Italy's interior ministry said it is expecting 19 heads of state, 24 heads of government and 800,000 pilgrims.
"It will be an event of global significance," Rome mayor Ignazio Marino said in the run-up to the ceremony that will confer sainthood on the two late pontiffs.
Monsignor Liberio Andreatta, head of the Vatican agency for pilgrims, on Wednesday said: "This is an event that Rome has never seen in its history – the canonisation of two popes in the presence of two living popes".
Pope emeritus Benedict XVI, who last year became the first pontiff since the Middles Ages to step down, is expected although the Vatican said the elderly ex-pope has not yet made up his mind whether he will attend.
Rome city hall said local authorities have put in place a €7.8 million plan for increased visitors that began before Easter on Good Friday on April 18th and will run until labour day on May 1st.
For the period of the canonisation, the city's plan is to boost public transport with extra buses on Saturday and Sunday and run the metro system around the clock.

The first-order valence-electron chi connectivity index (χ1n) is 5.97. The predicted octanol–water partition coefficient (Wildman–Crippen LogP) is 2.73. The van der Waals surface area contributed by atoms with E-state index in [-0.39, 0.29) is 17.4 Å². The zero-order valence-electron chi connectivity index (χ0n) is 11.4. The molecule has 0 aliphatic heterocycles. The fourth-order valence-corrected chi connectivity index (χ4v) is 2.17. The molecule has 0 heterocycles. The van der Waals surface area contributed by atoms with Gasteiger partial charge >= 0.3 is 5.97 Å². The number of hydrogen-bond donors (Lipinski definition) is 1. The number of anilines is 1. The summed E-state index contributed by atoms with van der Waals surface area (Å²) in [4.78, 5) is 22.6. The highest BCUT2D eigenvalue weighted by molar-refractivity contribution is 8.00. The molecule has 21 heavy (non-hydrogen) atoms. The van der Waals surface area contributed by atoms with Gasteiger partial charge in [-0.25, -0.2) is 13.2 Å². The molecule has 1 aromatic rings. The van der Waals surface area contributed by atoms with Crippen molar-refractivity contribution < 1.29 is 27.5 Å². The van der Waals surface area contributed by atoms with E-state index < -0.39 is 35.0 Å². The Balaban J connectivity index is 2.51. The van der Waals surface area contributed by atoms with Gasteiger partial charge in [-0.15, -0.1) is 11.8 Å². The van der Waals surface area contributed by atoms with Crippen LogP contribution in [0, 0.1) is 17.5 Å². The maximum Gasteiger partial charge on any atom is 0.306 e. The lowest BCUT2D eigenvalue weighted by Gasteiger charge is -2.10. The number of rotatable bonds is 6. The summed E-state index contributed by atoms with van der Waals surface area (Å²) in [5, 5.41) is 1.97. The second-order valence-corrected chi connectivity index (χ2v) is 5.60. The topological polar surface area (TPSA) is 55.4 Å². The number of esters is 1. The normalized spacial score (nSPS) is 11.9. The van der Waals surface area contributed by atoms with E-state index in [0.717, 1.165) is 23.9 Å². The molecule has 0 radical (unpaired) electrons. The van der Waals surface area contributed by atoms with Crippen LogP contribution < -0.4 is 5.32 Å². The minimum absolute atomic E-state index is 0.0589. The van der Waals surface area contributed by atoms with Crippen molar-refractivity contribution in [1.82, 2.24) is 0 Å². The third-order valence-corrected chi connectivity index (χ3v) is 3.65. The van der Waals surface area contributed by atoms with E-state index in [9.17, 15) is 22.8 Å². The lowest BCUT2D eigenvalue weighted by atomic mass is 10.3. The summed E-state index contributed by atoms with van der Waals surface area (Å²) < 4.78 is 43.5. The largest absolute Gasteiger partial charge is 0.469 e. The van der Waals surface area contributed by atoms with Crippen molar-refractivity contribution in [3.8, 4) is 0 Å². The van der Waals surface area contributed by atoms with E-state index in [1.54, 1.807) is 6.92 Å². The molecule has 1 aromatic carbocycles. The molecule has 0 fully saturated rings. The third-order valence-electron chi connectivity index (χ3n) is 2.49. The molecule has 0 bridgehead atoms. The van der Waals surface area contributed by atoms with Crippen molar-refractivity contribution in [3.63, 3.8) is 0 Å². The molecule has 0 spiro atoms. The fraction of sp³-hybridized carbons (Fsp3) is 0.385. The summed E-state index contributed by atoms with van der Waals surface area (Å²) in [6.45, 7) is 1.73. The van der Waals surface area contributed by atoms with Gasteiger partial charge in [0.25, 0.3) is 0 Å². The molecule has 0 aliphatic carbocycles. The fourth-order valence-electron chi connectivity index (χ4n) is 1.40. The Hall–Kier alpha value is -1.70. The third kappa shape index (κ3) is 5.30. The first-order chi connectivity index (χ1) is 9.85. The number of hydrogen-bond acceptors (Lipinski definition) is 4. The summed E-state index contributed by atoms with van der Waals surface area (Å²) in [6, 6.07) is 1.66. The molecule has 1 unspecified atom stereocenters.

Nineteen giant screens are being set up around the city to follow the ceremonies in different languages including Arabic, French, Italian, Polish and Spanish.
'Stress' for Rome
The mayor's office is awaiting 4,300 coaches and there were will be special trains and flights to the city.
Some pilgrims will even arrive by boat to the port of Civitavecchia near the Italian capital.
"From Poland alone, we are expecting 1,700 coaches, 58 charter flights and five special trains," said Maurizio Pucci, an official from Rome city hall, saying the canonisation will put the city under "stress".
The interior ministry will deploy 2,400 security officers and there will be around 2,000 extra local police officers in the streets.
Law enforcement are also expecting an influx in pickpockets from across Italy to take advantage of the concentration of foreign tourists.
A "security corridor" will be set up along the main avenue leading up to the Vatican to allow through police, official delegations and ambulances.
St Peter's Square will be closed to pedestrians on Saturday and access for pilgrims to the ceremony will only begin on Sunday at 5.30am (0330 GMT).
More than 2,600 volunteers from the civil protection agency will take turns helping visitors, giving out four million water bottles to tourists and pilgrims.
They will be helped by 600 volunteers from Catholic organisations, hundreds of doctors and nurses and around 1,000 cleaning personnel to keep streets tidy.
Vatican radio has said that alongside its spiritual programming, it will be transmitting public information announcements in different languages for pilgrims.
The result of the arrivals is already visible in rental prices, with the web portal Casa reporting the average for a furnished flat being rented out for the canonisation weekend up between 137 and 173 percent from previous weekends.